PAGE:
Cisco study of Internet habits of 18-30 year old highlights how the need to stay connected drives every facet of their lives: from work to shopping, friendships to family
According to the 2012 Cisco Connected World Technology Report (CCWTR), smartphones now rival laptops as the single most desired device by 18-30 year olds as they are seen as the most versatile and compact. If they had to choose only one device, a third of respondents preferred a smartphone, while slightly more than a third favored laptops. Smartphones have surpassed desktop computers as the preferred workplace device from a global perspective and were rated twice as popular as a desktop PC and three times as popular as a tablet.
The results are based on a survey commissioned by Cisco of 1800 university students and young professionals aged 18 to 30. The report examines how this generation uses the Internet and mobile devices to connect with the world around them, and reveals their behaviors, attitudes, issues, and concerns about the creation, access, management, and privacy of the enormous amounts of data being generated daily by smartphones, sensors, video cameras, monitors, and other connected devices.
Sixty percent of 18-30 year olds find themselves sub-consciously or compulsively checking their smartphones for emails, texts or social media updates. Of those, women are more driven to connect: 85 percent of women versus 63 percent of men find themselves often compulsively checking their smartphone for text, emails, social media updates. Over 40 percent of respondents would go through a "withdrawal" effect and "would feel anxious, like part of me was missing" if they couldn't check their smartphones constantly. Of those compulsive smart phone users, 60 percent wish they didn't feel so compelled.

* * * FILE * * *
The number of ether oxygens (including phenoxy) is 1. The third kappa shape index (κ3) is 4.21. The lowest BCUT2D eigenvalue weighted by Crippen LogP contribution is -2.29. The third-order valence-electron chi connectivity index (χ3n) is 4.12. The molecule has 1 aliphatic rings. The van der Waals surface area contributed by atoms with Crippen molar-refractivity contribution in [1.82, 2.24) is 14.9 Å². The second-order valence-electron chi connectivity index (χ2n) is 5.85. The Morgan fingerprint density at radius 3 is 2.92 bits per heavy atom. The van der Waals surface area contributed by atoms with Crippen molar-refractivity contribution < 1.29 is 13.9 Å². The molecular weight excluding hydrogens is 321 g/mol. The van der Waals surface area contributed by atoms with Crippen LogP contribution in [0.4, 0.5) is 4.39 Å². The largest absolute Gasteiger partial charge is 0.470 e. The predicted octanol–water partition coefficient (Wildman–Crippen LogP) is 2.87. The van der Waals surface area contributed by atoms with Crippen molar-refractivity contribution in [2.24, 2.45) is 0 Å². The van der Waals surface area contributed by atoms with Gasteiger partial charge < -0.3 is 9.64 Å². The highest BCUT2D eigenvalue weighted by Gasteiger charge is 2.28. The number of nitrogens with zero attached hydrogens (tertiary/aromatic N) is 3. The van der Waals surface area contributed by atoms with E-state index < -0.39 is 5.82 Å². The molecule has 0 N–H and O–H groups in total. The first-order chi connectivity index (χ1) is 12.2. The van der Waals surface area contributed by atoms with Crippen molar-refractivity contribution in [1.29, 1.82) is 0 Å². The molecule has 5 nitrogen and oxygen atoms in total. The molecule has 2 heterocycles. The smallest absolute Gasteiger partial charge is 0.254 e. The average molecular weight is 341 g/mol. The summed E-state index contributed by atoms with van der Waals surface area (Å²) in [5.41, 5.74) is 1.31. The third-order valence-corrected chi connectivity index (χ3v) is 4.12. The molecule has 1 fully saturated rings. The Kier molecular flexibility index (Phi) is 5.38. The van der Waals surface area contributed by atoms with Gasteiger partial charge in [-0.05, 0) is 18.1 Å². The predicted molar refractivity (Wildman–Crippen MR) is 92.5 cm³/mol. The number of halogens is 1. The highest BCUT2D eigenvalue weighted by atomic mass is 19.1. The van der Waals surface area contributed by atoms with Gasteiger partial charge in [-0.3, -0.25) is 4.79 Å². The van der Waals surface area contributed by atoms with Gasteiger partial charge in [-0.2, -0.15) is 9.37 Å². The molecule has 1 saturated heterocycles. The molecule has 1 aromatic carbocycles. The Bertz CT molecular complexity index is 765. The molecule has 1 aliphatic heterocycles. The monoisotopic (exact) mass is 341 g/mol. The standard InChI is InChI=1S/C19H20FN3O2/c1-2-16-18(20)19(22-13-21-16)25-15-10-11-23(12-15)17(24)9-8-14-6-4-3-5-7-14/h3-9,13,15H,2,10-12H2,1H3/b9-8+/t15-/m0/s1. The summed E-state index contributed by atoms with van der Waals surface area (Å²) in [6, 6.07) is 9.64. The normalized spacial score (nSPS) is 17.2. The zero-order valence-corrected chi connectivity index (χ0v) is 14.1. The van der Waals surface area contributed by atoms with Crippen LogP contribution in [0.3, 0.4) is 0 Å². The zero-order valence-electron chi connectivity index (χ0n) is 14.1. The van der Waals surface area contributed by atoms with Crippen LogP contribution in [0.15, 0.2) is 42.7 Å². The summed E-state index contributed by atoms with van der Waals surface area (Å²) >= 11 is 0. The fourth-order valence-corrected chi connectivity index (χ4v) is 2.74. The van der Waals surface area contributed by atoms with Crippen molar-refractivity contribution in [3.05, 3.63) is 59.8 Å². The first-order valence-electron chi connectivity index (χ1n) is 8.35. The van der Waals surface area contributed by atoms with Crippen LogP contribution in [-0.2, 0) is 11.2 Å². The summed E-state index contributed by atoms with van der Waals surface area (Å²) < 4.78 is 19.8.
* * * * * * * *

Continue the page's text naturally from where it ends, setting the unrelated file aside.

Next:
Globally, Information Technology professionals are even more connected, almost one third of IT professionals stated they check their smartphones 'continuously' while 40 percent check at least every 10 minutes. Nearly 70 percent of respondents believe that mobile applications are important to their daily lives.
More than half said they mainly use mobile applications for games and entertainment while one in four (27 percent) use mobile applications for work.
Vendors tend to advertise thousands of applications in their app stores, but of all those apps being downloaded daily, a surprisingly low number are actually used on a regular basis. The majority of Gen Y respondents (60 percent) report using fewer than 10 smartphone apps regularly while only one in five (20 percent) of respondents said they use 10 to 25 apps regularly.